40th minute: Bernardo and Grealish double up on Jordan Henderson while Foden pins the central defenders. City circulate the play and break the lines again to find de Bruyne.

Ahead of Rodri was where the fluidity became clear. De Bruyne and Jesus had more fixed roles to the right, filling the halfspace and wing. On the other hand, Bernardo, Foden, and Grealish, who roamed more to the left halfspace from the false nine role, kept swapping places with each other. Overloading a passive midfield line, their strong counterpressing stopped Klopp’s men from finding a way out.

City had firmly placed their boot on Liverpool’s throat, but they were yet to translate over their dominance to the scoreboard. So who would break the deadlock in the second half?

Liverpool regain their composure

Klopp arrested Liverpool’s slump ahead of the second half as the last two lines of defense no longer sat off as passively as they had done before the break. Their energetic work off the ball gave way to a more open exchange of blows and eventually the game’s opening goal. As the hour mark drew nearer, Salah skipped past Cancelo on the right, driving into the final third.

He then drifted to the center of the pitch and found Mané, who had darted away from Dias. Only Ederson stood between him and the net, and the winger obliged, slotting a strike under the goalkeeper. A wave of red erupted: 1-0 Liverpool.

Both managers made their first substitution of this contest soon after Mané’s opening goal. Grealish came off for Sterling, who took his place in the center of the front three. Moments later, a straight swap from Klopp saw Firmino enter the fray in Jota’s place. His men seemed to take confidence from going into the lead, testing City’s resolve at the back. But the visitors would not give up easily.

Here come the goals

In the 69th minute, Bernardo eluded pressure from Firmino before sliding a pass to de Bruyne. The play ran through to Jesus, who weaved past Liverpool’s retreating midfield and squared the ball to Foden. His touch sent him further away from goal, but the winger arrowed a strike beyond Alisson into the net. All square with twenty minutes to go.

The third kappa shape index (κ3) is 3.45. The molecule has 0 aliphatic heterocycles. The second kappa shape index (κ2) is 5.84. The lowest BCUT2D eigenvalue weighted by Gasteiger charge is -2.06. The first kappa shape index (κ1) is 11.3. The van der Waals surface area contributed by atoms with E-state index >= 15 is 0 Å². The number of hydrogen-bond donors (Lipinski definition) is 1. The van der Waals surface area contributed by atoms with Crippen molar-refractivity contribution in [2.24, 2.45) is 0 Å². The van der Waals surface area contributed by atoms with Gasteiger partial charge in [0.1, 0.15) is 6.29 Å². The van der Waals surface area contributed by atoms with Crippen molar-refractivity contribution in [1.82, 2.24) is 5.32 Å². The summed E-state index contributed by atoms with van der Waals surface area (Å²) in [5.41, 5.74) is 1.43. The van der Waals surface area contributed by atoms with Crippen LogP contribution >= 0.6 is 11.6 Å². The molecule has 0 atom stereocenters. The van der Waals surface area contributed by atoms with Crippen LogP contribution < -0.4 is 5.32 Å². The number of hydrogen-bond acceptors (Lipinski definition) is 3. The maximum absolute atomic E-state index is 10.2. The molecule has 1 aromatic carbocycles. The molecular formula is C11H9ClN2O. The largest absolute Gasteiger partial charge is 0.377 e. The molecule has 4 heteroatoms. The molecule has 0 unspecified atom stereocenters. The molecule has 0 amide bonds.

The game had exploded into life on the scoreline, and the action was far from over. Seven minutes later, Curtis Jones threaded the ball into Salah, who seemed under control with his back to City’s goal. Cue a piece of genial play. Holding off Cancelo and jinking away from Bernardo’s lunge, the forward conjured up space from nowhere and broke into the penalty area, where he left Laporte trailing in his wake. Rifling a weaker right footed shot home, Salah had stunned the champions.

A pulsating finale

City’s response was a mere five minutes away. De Bruyne clipped a pass into Foden, driving the play into the final third. His cutback to the edge of the box from the left found Walker, who could not make the most of his opportunity. But de Bruyne followed up on the delivery, ghosting into shooting territory. The Belgian obliged, dispatching an effort that deflected off Matip into the net.

However, it was the hosts that would come closest to taking all three points in this duel. A foul from Bernardo handed Salah the chance to whip a free kick into the box. Ederson misjudged the situation, leaving Fabinho free at the far post. The goal was at his mercy, but Rodri pulled out an exceptional last-ditch block. Trading punches to the last whistle, Liverpool and City had produced another classic.


Klopp will be frustrated to have seen passive defending at the end of a first half leave his team in a tricky spot again, but his men bounced back well, with Salah’s form and the fluency of the right edge of their attack coming clutch once more. They will now look to get back to winning ways against Watford in two weeks.

Manchester City’s display depicted the storyline of much of their season. Control on both sides of the ball carved the path to victory, but the final details in the attack proved to be more elusive. However, achieving this feat against all three outfits they have faced in the last week shows how the team is already operating at a high level. An intriguing season awaits.

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"Possession as a philosophy is overrated. Possession of the ball as a tool is underestimated." João Cancelo stan (19) [ View all posts ]